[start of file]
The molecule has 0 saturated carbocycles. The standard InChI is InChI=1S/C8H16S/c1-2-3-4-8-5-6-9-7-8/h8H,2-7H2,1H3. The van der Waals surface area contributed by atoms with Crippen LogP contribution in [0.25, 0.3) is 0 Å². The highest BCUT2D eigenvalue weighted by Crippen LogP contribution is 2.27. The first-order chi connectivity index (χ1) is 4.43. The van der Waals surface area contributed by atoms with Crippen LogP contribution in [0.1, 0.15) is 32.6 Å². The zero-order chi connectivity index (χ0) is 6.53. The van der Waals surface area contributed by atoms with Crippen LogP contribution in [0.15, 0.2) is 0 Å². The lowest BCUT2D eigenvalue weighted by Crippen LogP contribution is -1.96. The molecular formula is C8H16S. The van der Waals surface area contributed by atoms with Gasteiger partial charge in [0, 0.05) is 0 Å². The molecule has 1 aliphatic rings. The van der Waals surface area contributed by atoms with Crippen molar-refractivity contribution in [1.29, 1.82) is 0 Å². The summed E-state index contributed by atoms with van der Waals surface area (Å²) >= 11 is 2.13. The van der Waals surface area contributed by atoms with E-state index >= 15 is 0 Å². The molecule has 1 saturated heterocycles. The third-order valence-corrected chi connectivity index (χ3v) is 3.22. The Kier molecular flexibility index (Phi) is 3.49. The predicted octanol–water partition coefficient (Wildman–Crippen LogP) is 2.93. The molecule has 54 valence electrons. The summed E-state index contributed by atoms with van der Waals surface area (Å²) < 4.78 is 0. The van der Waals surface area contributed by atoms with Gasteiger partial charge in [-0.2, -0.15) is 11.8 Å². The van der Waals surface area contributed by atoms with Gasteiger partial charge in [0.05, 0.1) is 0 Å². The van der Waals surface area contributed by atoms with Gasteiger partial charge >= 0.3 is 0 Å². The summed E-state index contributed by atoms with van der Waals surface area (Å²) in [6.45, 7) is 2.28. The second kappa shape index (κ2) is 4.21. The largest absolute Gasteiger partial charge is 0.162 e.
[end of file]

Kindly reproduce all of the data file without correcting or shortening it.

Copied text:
The molecule has 0 saturated carbocycles. The standard InChI is InChI=1S/C8H16S/c1-2-3-4-8-5-6-9-7-8/h8H,2-7H2,1H3. The van der Waals surface area contributed by atoms with Crippen LogP contribution in [0.25, 0.3) is 0 Å². The highest BCUT2D eigenvalue weighted by Crippen LogP contribution is 2.27. The first-order chi connectivity index (χ1) is 4.43. The van der Waals surface area contributed by atoms with Crippen LogP contribution in [0.1, 0.15) is 32.6 Å². The zero-order chi connectivity index (χ0) is 6.53. The van der Waals surface area contributed by atoms with Crippen LogP contribution in [0.15, 0.2) is 0 Å². The lowest BCUT2D eigenvalue weighted by Crippen LogP contribution is -1.96. The molecular formula is C8H16S. The van der Waals surface area contributed by atoms with Gasteiger partial charge in [0, 0.05) is 0 Å². The molecule has 1 aliphatic rings. The van der Waals surface area contributed by atoms with Crippen molar-refractivity contribution in [1.29, 1.82) is 0 Å². The summed E-state index contributed by atoms with van der Waals surface area (Å²) >= 11 is 2.13. The van der Waals surface area contributed by atoms with E-state index >= 15 is 0 Å². The molecule has 1 saturated heterocycles. The third-order valence-corrected chi connectivity index (χ3v) is 3.22. The Kier molecular flexibility index (Phi) is 3.49. The predicted octanol–water partition coefficient (Wildman–Crippen LogP) is 2.93. The molecule has 54 valence electrons. The summed E-state index contributed by atoms with van der Waals surface area (Å²) < 4.78 is 0. The van der Waals surface area contributed by atoms with Gasteiger partial charge in [-0.2, -0.15) is 11.8 Å². The van der Waals surface area contributed by atoms with Gasteiger partial charge in [0.05, 0.1) is 0 Å². The van der Waals surface area contributed by atoms with Gasteiger partial charge >= 0.3 is 0 Å². The summed E-state index contributed by atoms with van der Waals surface area (Å²) in [6.45, 7) is 2.28. The second kappa shape index (κ2) is 4.21. The largest absolute Gasteiger partial charge is 0.162 e.